When Satya Nadella walked through the doors of Microsoft’s Washington offices in 1992 he told himself, “This is the greatest job on earth. I don’t need anything more.”
Twenty-two years later, he was named CEO of the company.
Speaking to LinkedIn’s CEO Ryan Roslansky as part of its The Path video series, Nadella revealed that when he was growing up his focus wasn’t on his studies, but on cricket. His parents, his father a civil servant and his mother a Sanskrit professor, gave him the “room and confidence” to become his own person.
He went to university in India before studying in Wisconsin, landing a job with Silicon Valley stalwart Sun Microsystems after he graduated in 1990. It was a couple of years later in 1992 that he was offered a job at Microsoft.
Nadella, who has led the company since 2014, said he chose the Bill Gates–founded brand because it reflected a feeling of empowerment. Nadella said he remembered using a computer for the first time as a child: “The malleability of software was the thing that got me hooked. I won’t say I was one of those people who took it and said ‘That’s my future,’ but it was there, it was latent.”
Years later, Nadella says Microsoft offered echoes of the potential of computing he’d recognized as a child: “It’s that feeling of empowerment. I felt that I wanted to make sure that everyone else can feel that because of computing, that freedom you get to express yourself.”
Now a board member for the likes of Starbucks and the University of Chicago, as well as the chairman of the Business Council U.S., Nadella said there “was never a time where I thought the job I was doing—all throughout my 30 years at Microsoft—that somehow I was doing that as a way to some other job.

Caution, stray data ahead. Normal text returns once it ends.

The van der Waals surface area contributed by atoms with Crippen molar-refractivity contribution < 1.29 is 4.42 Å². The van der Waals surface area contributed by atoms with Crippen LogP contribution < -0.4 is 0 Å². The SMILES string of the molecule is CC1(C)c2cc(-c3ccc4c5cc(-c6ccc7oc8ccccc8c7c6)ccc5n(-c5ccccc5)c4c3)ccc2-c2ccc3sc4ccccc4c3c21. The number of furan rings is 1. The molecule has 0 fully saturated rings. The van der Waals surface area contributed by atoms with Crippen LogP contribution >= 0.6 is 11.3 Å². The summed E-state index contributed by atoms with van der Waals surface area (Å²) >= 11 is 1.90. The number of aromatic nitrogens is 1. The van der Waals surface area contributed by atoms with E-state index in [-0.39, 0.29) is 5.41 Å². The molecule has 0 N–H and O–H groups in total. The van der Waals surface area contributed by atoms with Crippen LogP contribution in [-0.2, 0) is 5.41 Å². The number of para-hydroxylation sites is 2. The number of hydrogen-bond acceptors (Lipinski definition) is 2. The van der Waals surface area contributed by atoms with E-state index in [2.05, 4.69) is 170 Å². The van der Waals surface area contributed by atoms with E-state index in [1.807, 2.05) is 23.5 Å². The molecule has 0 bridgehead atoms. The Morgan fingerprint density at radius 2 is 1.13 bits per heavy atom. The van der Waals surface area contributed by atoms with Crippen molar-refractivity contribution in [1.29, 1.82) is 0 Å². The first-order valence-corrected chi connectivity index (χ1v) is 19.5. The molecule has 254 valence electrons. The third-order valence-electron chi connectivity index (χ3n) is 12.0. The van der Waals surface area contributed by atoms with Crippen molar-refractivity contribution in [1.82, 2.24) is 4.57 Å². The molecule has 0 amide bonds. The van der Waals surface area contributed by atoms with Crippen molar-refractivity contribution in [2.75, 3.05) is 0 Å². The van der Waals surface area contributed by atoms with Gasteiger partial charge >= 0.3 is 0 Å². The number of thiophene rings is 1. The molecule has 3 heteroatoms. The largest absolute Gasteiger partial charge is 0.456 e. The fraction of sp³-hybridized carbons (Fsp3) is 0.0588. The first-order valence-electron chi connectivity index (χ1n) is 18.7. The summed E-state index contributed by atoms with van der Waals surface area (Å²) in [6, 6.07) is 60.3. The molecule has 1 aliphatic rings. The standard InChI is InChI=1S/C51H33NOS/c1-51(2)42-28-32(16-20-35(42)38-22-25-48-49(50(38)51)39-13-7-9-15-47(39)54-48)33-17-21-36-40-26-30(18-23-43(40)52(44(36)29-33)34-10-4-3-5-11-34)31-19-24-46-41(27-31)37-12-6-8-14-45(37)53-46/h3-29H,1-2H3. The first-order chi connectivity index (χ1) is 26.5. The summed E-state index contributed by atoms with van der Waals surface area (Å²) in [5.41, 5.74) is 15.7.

“I felt the job I was doing there was the most important thing, I genuinely felt it. And then of course it helped me get my next job.”
That feeling led Nadella to his best piece of career advice: “Don’t wait for your next job to do your best work. I think sometimes we define our jobs narrowly. One of the managers I worked for said: ‘Hey, what if you did a thought experiment and thought of your job not as your job but as my job, and what would you do?'”
As a result, he said, he started taking on some of the burden that was on his manager so that he was expanding his own role without having to wait for a promotion.
Rising through the ranks
Nadella, who was born in southern India, steadily worked his way up the ladder at Microsoft courtesy of this attitude. Having started out working on the development of Microsoft Windows NT, he then turned his talent to the organization’s business solutions team. In 2007 he was elevated to the role of senior vice president in research and development, before getting another boost five years later to become president of the server and tools business—worth $19 billion in revenue.
Among Nadella’s other achievements is acting as executive vice president for Microsoft’s cloud computing platform, which provided the infrastructure bedrock for services such as the Xbox Live gaming network, search engine Bing, and the subscription model for Office 365.
As CEO, Nadella was lauded for his attention on company culture. However, the business has faced criticism this year for announcing 10,000 layoffs the day after hosting a private Sting concert for its executives at Davos.
“Leadership is such a privilege,” he said. “Whenever you’re leading someone you don’t think of it as an entitlement, you should think of it as a privilege. The question is: How do you earn it?”
Leaders must always aim to bring clarity to confusing or ambiguous situations, Nadella said: “However smart you are, if you come in and create more confusion at an already uncertain time, that’s not leadership.”
His second tip for bosses is to create energy so that people leaving conversations feel buoyed by the interaction they just had. And lastly, he said there’s no time for a perfect pitch or ideal conditions to perform in, explaining that it was the task of managers and the CEO to unconstrained teams and allow them to perform. He added no one was the “perfect” leader, but those questioning how they could have brought more clarity, energy, or freedom to their employees will always improve.
This story was originally featured on Fortune.com
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